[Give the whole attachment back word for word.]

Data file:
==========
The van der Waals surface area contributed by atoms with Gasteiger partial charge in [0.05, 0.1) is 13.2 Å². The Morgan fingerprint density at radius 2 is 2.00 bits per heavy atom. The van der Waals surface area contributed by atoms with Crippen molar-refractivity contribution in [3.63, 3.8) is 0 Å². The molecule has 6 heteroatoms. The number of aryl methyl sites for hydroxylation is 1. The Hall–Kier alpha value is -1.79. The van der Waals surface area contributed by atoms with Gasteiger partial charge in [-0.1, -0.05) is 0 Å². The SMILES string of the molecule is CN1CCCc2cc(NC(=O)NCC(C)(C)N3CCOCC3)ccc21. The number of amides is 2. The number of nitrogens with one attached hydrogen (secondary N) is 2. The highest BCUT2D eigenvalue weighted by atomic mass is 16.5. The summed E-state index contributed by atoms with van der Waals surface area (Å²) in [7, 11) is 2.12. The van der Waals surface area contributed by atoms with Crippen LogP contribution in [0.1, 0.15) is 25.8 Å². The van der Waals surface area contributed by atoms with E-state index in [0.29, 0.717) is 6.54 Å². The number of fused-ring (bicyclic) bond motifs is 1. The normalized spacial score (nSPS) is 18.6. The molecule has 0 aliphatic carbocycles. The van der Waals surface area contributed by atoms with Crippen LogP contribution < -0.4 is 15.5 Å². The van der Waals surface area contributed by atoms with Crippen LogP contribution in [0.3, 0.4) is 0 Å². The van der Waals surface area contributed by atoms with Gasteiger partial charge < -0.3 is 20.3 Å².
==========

The van der Waals surface area contributed by atoms with Gasteiger partial charge in [0.05, 0.1) is 13.2 Å². The Morgan fingerprint density at radius 2 is 2.00 bits per heavy atom. The van der Waals surface area contributed by atoms with Crippen molar-refractivity contribution in [3.63, 3.8) is 0 Å². The molecule has 6 heteroatoms. The number of aryl methyl sites for hydroxylation is 1. The Hall–Kier alpha value is -1.79. The van der Waals surface area contributed by atoms with Gasteiger partial charge in [-0.1, -0.05) is 0 Å². The SMILES string of the molecule is CN1CCCc2cc(NC(=O)NCC(C)(C)N3CCOCC3)ccc21. The number of amides is 2. The number of nitrogens with one attached hydrogen (secondary N) is 2. The highest BCUT2D eigenvalue weighted by atomic mass is 16.5. The summed E-state index contributed by atoms with van der Waals surface area (Å²) in [7, 11) is 2.12. The van der Waals surface area contributed by atoms with Crippen LogP contribution in [0.1, 0.15) is 25.8 Å². The van der Waals surface area contributed by atoms with E-state index in [0.29, 0.717) is 6.54 Å². The number of fused-ring (bicyclic) bond motifs is 1. The normalized spacial score (nSPS) is 18.6. The molecule has 0 aliphatic carbocycles. The van der Waals surface area contributed by atoms with Crippen LogP contribution < -0.4 is 15.5 Å². The van der Waals surface area contributed by atoms with Crippen LogP contribution in [0.3, 0.4) is 0 Å². The van der Waals surface area contributed by atoms with Gasteiger partial charge < -0.3 is 20.3 Å².